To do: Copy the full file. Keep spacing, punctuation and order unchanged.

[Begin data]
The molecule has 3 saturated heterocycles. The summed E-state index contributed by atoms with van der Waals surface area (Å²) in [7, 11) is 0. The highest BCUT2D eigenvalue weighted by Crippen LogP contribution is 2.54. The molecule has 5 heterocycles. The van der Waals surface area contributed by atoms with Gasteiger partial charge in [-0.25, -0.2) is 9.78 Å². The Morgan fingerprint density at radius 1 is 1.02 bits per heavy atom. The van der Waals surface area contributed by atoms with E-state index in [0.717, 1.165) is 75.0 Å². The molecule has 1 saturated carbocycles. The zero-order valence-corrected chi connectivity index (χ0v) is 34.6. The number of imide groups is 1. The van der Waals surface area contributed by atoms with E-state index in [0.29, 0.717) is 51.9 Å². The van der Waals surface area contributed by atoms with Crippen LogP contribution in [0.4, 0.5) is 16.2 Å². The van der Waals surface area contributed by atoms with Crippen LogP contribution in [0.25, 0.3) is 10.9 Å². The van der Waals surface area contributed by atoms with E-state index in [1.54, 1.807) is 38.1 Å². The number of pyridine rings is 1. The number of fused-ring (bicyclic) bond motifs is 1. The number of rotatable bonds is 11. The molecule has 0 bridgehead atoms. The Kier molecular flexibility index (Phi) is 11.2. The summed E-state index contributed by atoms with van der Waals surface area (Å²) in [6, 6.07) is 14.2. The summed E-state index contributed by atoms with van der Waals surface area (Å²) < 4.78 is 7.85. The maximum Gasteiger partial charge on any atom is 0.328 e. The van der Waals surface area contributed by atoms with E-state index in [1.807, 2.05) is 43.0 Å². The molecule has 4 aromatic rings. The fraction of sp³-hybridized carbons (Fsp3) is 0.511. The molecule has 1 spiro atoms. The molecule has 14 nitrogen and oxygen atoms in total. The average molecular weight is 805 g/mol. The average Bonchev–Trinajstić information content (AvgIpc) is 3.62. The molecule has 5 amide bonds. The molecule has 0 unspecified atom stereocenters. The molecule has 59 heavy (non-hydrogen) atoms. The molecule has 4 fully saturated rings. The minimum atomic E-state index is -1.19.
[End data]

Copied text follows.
The molecule has 3 saturated heterocycles. The summed E-state index contributed by atoms with van der Waals surface area (Å²) in [7, 11) is 0. The highest BCUT2D eigenvalue weighted by Crippen LogP contribution is 2.54. The molecule has 5 heterocycles. The van der Waals surface area contributed by atoms with Gasteiger partial charge in [-0.25, -0.2) is 9.78 Å². The Morgan fingerprint density at radius 1 is 1.02 bits per heavy atom. The van der Waals surface area contributed by atoms with E-state index in [0.717, 1.165) is 75.0 Å². The molecule has 1 saturated carbocycles. The zero-order valence-corrected chi connectivity index (χ0v) is 34.6. The number of imide groups is 1. The van der Waals surface area contributed by atoms with E-state index in [0.29, 0.717) is 51.9 Å². The van der Waals surface area contributed by atoms with Crippen LogP contribution in [0.4, 0.5) is 16.2 Å². The van der Waals surface area contributed by atoms with Crippen LogP contribution in [0.25, 0.3) is 10.9 Å². The van der Waals surface area contributed by atoms with E-state index in [1.54, 1.807) is 38.1 Å². The number of pyridine rings is 1. The number of fused-ring (bicyclic) bond motifs is 1. The number of rotatable bonds is 11. The molecule has 0 bridgehead atoms. The Kier molecular flexibility index (Phi) is 11.2. The summed E-state index contributed by atoms with van der Waals surface area (Å²) in [6, 6.07) is 14.2. The summed E-state index contributed by atoms with van der Waals surface area (Å²) < 4.78 is 7.85. The maximum Gasteiger partial charge on any atom is 0.328 e. The van der Waals surface area contributed by atoms with E-state index in [1.807, 2.05) is 43.0 Å². The molecule has 4 aromatic rings. The fraction of sp³-hybridized carbons (Fsp3) is 0.511. The molecule has 1 spiro atoms. The molecule has 14 nitrogen and oxygen atoms in total. The average molecular weight is 805 g/mol. The average Bonchev–Trinajstić information content (AvgIpc) is 3.62. The molecule has 5 amide bonds. The molecule has 0 unspecified atom stereocenters. The molecule has 59 heavy (non-hydrogen) atoms. The molecule has 4 fully saturated rings. The minimum atomic E-state index is -1.19.